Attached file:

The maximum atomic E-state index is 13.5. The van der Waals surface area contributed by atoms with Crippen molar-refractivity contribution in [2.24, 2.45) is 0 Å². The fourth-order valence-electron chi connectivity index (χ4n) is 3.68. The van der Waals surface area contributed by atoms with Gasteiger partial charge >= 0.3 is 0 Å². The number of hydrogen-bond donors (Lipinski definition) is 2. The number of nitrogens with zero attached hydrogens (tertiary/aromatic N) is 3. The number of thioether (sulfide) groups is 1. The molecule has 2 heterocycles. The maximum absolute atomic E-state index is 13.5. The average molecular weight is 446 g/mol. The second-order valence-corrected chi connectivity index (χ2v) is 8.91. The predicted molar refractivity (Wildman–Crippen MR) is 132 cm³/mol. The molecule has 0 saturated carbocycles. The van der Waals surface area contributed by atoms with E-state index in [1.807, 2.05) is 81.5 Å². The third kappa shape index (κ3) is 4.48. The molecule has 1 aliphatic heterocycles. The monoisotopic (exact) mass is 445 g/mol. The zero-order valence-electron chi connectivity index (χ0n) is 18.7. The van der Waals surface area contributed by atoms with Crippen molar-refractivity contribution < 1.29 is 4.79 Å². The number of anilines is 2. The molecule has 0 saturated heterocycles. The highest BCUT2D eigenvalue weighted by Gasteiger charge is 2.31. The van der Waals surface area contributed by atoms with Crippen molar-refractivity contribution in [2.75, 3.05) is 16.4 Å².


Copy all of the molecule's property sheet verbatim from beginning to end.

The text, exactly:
The maximum atomic E-state index is 13.5. The van der Waals surface area contributed by atoms with Crippen molar-refractivity contribution in [2.24, 2.45) is 0 Å². The fourth-order valence-electron chi connectivity index (χ4n) is 3.68. The van der Waals surface area contributed by atoms with Gasteiger partial charge >= 0.3 is 0 Å². The number of hydrogen-bond donors (Lipinski definition) is 2. The number of nitrogens with zero attached hydrogens (tertiary/aromatic N) is 3. The number of thioether (sulfide) groups is 1. The molecule has 2 heterocycles. The maximum absolute atomic E-state index is 13.5. The average molecular weight is 446 g/mol. The second-order valence-corrected chi connectivity index (χ2v) is 8.91. The predicted molar refractivity (Wildman–Crippen MR) is 132 cm³/mol. The molecule has 0 saturated carbocycles. The van der Waals surface area contributed by atoms with E-state index in [1.807, 2.05) is 81.5 Å². The third kappa shape index (κ3) is 4.48. The molecule has 1 aliphatic heterocycles. The monoisotopic (exact) mass is 445 g/mol. The zero-order valence-electron chi connectivity index (χ0n) is 18.7. The van der Waals surface area contributed by atoms with Crippen molar-refractivity contribution < 1.29 is 4.79 Å². The number of anilines is 2. The molecule has 0 saturated heterocycles. The highest BCUT2D eigenvalue weighted by Gasteiger charge is 2.31. The van der Waals surface area contributed by atoms with Crippen molar-refractivity contribution in [2.75, 3.05) is 16.4 Å².